Have you followed the rules of the Dixon's test? Have you calculated gaps and ranges?First set of volumes
25.80 27.75 25.60 25.60
25.60 25.60 25.80 27.75
gap = 27.75 - 25.80 = 1.95
range = 27.75 - 25.60 = 2.15
= 0.829 < Q = 0.906 < Q99%
= 0.926Second set of volumes
12.70 12.20 12.17 12.15
12.15 12.17 12.20 12.70
gap = 12.70 - 12.20 = 0.5
range = 12.70 - 12.15 = 0.55
= 0.829 < Q = 0.909 < Q99%
Q test is in favour of ignoring those two volumes , at 95% confidence.
Why are you so fixed up on ignoring one of the results? Any particular reason to not use them all?
Here are all the questions that has given in the assignment ...(1) What causes the lemonade to be acid? (NOTE in steps 2,3 and 4 assume that this is the only acid in the lemonade)
(2) Write a balanced equation to show the reaction of the acid in the lemonade with sodium hydroxide
(3) Using the equation of the reaction for the HCl titration and the calculation from your practical books; calculate the value exact concentration of the sodium hydroxide used. Show your calculation
(4) Using the equation of the reaction found in 2 calculate the number of moles of acid in the lemonade. How many grams of acid would be in a 500ml can of the lemonade? Show your calculations
(5) Draw a flow diagram of the exact practical process you would use to complete the above analysis.
(flow diagrams will be discussed in the Lectures)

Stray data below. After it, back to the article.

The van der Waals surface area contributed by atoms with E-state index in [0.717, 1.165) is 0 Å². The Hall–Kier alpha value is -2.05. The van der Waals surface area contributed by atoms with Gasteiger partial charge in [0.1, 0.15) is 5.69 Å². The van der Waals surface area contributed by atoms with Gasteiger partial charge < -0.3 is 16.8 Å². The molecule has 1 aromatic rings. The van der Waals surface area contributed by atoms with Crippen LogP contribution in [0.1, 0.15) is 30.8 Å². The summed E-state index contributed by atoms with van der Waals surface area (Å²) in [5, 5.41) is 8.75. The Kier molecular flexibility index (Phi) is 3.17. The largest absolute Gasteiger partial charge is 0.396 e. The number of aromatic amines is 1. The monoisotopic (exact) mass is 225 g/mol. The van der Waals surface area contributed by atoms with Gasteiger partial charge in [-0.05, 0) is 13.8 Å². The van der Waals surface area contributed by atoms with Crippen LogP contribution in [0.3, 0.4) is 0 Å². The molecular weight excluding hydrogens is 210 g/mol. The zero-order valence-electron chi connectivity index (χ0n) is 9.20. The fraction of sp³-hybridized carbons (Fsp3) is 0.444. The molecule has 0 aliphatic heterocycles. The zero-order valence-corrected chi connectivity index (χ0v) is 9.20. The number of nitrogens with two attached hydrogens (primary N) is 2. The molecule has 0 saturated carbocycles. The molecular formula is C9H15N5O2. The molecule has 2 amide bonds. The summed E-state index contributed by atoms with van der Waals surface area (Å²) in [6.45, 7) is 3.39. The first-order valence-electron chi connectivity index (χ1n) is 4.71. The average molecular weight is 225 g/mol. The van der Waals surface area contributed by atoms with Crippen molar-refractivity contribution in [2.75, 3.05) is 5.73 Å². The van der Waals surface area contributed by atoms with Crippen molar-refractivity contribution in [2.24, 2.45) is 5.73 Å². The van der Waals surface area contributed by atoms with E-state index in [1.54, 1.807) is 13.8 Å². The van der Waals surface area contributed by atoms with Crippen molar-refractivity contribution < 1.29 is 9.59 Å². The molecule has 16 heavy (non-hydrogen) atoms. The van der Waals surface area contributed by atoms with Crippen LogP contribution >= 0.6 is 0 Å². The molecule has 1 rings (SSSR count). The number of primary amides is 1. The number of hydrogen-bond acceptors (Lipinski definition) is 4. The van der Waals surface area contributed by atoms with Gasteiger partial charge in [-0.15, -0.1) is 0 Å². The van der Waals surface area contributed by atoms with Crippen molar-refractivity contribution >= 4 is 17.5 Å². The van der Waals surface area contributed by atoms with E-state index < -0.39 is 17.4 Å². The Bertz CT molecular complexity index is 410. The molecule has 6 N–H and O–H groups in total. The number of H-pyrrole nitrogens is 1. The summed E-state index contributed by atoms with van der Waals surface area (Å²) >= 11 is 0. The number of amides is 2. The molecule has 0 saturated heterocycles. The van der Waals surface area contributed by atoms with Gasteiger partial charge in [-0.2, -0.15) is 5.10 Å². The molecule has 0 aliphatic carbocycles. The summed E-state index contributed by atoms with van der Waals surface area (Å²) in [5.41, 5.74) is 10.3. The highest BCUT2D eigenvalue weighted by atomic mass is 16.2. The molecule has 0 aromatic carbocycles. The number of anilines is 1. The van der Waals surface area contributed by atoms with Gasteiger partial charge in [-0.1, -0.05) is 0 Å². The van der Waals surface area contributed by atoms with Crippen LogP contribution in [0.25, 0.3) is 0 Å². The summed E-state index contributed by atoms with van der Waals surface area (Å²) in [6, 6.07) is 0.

(6) Some methods recommend that the lemonade is boiled first – explain why this might be.
(7) Could you use the same process to analyse the acid in a cola drink. If so what adjustments to the practical work would you have to make.
(8) Write a balanced equation for the titration of the acid in the cola drink with sodium hydroxide
Calculations seem to be not that much hard. So I think that they except something more than just calculations...I think that they examine whether we are good at the practical side. In practicals , errors can happen and we have to think and make choices to minimize them..I think that they have deliberately put those slightly-away volumes to make us see it and remove it from calculations.
And Also if we take that a drop of NaOH is 0.05 ml, then the guy who has done the first set of titrations has let about 20 more drops to fall and the one who has done the second set of titration has let about 10 more drops to fall accidentally.
It's just what I think about this and have no idea whether it's right.
This assignment was given at School Of Applied Sciences Bournemouth University
I'm eager to see your views..